Michael Schrage, Research Fellow, MIT Center for Digital Business
From HR People + Strategy
The business value of traditional performance management models is collapsing. Instead of clarifying expectations and building morale, legacy annual appraisal models of performance management can alienate talented and typical employees alike. While personal and enterprise tools and technologies for performance enhancement have radically improved; performance management systems have not.
Recognizing these realities, growing numbers of companies are tying performance management more closely to operational success and less closely to their operations’ calendar. This shift—toward making performance management more business-value relevant—is having a dramatic effect on how human capital is managed in the enterprise. Findings from the 2019 Performance Management Global Executive Study and Research Project, sponsored by McKinsey & Company, identifies five key facets of smart investment in performance assessment, accountability, and capability:
1. On-Demand Feedback
Formal feedback processes have typically been periodic, perfunctory, and problematic. Continuousness is now becoming king. Just as people rely on Google Maps or Waze to manage real-time expectations around travel, employees need to be able to manage real-time expectations around work.
Performance management tools and platforms should facilitate ongoing feedback on individuals’ progress, growth, and development opportunities. Feedback will increasingly be automated, customized, visualized, and communicated in different ways. Executives must determine how best to define the feedback experience for their workforce. Culture will matter more. Senior management must develop shared perspectives on performance management’s purpose in their organization.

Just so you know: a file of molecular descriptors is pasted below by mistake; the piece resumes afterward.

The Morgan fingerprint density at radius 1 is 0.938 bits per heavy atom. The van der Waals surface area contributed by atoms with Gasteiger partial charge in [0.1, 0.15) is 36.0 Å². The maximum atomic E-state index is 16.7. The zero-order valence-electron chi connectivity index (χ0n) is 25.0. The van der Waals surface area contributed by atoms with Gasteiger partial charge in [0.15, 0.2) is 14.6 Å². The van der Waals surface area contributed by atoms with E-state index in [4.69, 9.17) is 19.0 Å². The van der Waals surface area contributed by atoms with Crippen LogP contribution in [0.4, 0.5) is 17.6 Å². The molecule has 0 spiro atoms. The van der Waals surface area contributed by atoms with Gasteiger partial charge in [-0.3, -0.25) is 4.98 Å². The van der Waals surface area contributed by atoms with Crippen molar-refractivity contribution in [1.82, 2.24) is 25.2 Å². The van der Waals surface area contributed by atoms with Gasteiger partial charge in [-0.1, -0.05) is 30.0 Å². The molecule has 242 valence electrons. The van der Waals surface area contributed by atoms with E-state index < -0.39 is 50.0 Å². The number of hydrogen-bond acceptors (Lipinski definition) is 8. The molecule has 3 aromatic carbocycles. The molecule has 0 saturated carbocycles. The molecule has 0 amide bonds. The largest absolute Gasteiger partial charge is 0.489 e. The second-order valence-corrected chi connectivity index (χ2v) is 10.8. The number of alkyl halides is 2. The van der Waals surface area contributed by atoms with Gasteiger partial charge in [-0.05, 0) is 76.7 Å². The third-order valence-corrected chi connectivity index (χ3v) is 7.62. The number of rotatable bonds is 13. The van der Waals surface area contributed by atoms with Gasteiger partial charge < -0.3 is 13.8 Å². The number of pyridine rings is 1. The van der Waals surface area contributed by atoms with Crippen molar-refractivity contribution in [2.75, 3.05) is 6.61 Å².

The American engine of progress and prosperity is in serious trouble. Innovation has stalled. The number of good, middle-class jobs is dwindling. Wealth and opportunity are increasingly concentrated in a few coastal megacities. And cultural divides are widening. How do we turn this tide?
The answer lies in science — specifically, government-funded science. Investment in science is the ultimate pro-growth policy: It leads to more invention, higher productivity and broad-based economic development.
According to our research, if the U.S. government were to boost funding by $100 billion per year with strategic, geographically dispersed investments and initiatives, the result would be roughly 4 million new jobs.
One of the primary purposes of financial statements is to facilitate the exchange of capital between investors and companies. The extent to which investors rely on the information reported in financial statements depends on the credibility of those financial statements – that is, the trust or faith investors have in the financial statements presented to them. Typically, companies establish the credibility of their financial statements by having an independent auditor verify the accuracy of those disclosures. However, the effect of auditing on financial statement credibility depends on the independence of the auditor and the rigor with which the audit is performed. An increase in reporting credibility can increase the degree to which investors rely on financial statement information for both writing debt (and other) contracts that govern the terms under which capital is exchanged and informing investors about companies’ operations and performance. As a result, an increase in reporting credibility can increase the company’s access to external finance, which can increase its ability to invest in new projects.
Concern is mounting that the venture-capital model might be broken. Returns have been relatively poor in the past decade. More importantly, perhaps, the innovation outcome has been somewhat disappointing. As PayPal cofounder Peter Thiel complained, “We wanted flying cars; we got 140 characters.”
One key reason for this might be the way venture-capital funds are typically structured. Such funds have been organized for decades as limited partnerships, raising commitments among external investors to be invested and returned within 10 years.
What if I told you about an investment fund that diversifies your portfolio, shields you from fluctuations in the stock market, and earns double-digit returns? Sounds interesting, right?
Did I mention that this investment also creates potentially life-saving treatments for deadly rare diseases?
This fund doesn’t exist — at least not yet. I’m cautiously optimistic, however, that in the near future we’ll see the launch of an orphan disease “mega-fund” that finances early-stage biomedical research and drug development and is also a tidy investment. Read More »